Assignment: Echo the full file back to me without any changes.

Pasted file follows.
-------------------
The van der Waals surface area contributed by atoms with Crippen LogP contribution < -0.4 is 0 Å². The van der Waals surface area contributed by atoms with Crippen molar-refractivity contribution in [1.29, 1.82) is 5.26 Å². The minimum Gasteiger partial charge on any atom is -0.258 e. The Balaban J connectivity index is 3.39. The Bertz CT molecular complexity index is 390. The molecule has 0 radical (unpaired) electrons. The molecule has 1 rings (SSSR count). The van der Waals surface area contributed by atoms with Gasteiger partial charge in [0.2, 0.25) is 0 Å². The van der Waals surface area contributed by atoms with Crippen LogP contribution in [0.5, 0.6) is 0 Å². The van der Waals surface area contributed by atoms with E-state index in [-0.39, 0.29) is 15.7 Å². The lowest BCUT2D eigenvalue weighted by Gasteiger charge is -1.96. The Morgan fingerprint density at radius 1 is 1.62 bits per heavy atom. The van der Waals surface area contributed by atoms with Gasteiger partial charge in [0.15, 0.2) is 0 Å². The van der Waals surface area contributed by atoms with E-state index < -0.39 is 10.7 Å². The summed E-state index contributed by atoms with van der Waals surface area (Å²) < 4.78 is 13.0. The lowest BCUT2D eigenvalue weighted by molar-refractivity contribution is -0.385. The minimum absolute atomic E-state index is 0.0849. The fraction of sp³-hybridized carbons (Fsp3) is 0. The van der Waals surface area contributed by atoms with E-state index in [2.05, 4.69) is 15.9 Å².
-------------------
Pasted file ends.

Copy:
The van der Waals surface area contributed by atoms with Crippen LogP contribution < -0.4 is 0 Å². The van der Waals surface area contributed by atoms with Crippen molar-refractivity contribution in [1.29, 1.82) is 5.26 Å². The minimum Gasteiger partial charge on any atom is -0.258 e. The Balaban J connectivity index is 3.39. The Bertz CT molecular complexity index is 390. The molecule has 0 radical (unpaired) electrons. The molecule has 1 rings (SSSR count). The van der Waals surface area contributed by atoms with Gasteiger partial charge in [0.2, 0.25) is 0 Å². The van der Waals surface area contributed by atoms with Crippen LogP contribution in [0.5, 0.6) is 0 Å². The van der Waals surface area contributed by atoms with E-state index in [-0.39, 0.29) is 15.7 Å². The lowest BCUT2D eigenvalue weighted by Gasteiger charge is -1.96. The Morgan fingerprint density at radius 1 is 1.62 bits per heavy atom. The van der Waals surface area contributed by atoms with Gasteiger partial charge in [0.15, 0.2) is 0 Å². The van der Waals surface area contributed by atoms with E-state index < -0.39 is 10.7 Å². The summed E-state index contributed by atoms with van der Waals surface area (Å²) < 4.78 is 13.0. The lowest BCUT2D eigenvalue weighted by molar-refractivity contribution is -0.385. The minimum absolute atomic E-state index is 0.0849. The fraction of sp³-hybridized carbons (Fsp3) is 0. The van der Waals surface area contributed by atoms with E-state index in [2.05, 4.69) is 15.9 Å².